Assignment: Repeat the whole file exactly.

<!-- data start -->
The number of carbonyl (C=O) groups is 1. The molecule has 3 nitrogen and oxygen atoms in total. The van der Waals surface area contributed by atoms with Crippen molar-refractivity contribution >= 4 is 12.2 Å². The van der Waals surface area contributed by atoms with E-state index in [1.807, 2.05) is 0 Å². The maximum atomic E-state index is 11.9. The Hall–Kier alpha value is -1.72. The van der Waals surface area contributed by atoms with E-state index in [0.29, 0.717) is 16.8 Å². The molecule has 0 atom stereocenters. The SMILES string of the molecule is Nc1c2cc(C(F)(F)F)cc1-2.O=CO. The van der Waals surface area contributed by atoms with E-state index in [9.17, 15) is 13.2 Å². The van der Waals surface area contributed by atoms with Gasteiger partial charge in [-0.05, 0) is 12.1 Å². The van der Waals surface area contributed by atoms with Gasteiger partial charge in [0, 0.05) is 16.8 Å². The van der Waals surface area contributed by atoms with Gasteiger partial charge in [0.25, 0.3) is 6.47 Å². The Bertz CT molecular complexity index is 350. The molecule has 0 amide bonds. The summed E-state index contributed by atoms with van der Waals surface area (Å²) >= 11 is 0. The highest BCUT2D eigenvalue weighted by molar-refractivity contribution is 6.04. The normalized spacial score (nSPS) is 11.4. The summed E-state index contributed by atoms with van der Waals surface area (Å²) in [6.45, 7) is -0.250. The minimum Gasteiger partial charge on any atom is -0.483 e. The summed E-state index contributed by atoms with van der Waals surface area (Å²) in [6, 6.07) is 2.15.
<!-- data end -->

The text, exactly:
The number of carbonyl (C=O) groups is 1. The molecule has 3 nitrogen and oxygen atoms in total. The van der Waals surface area contributed by atoms with Crippen molar-refractivity contribution >= 4 is 12.2 Å². The van der Waals surface area contributed by atoms with E-state index in [1.807, 2.05) is 0 Å². The maximum atomic E-state index is 11.9. The Hall–Kier alpha value is -1.72. The van der Waals surface area contributed by atoms with E-state index in [0.29, 0.717) is 16.8 Å². The molecule has 0 atom stereocenters. The SMILES string of the molecule is Nc1c2cc(C(F)(F)F)cc1-2.O=CO. The van der Waals surface area contributed by atoms with E-state index in [9.17, 15) is 13.2 Å². The van der Waals surface area contributed by atoms with Gasteiger partial charge in [-0.05, 0) is 12.1 Å². The van der Waals surface area contributed by atoms with Gasteiger partial charge in [0, 0.05) is 16.8 Å². The van der Waals surface area contributed by atoms with Gasteiger partial charge in [0.25, 0.3) is 6.47 Å². The Bertz CT molecular complexity index is 350. The molecule has 0 amide bonds. The summed E-state index contributed by atoms with van der Waals surface area (Å²) >= 11 is 0. The highest BCUT2D eigenvalue weighted by molar-refractivity contribution is 6.04. The normalized spacial score (nSPS) is 11.4. The summed E-state index contributed by atoms with van der Waals surface area (Å²) in [6.45, 7) is -0.250. The minimum Gasteiger partial charge on any atom is -0.483 e. The summed E-state index contributed by atoms with van der Waals surface area (Å²) in [6, 6.07) is 2.15.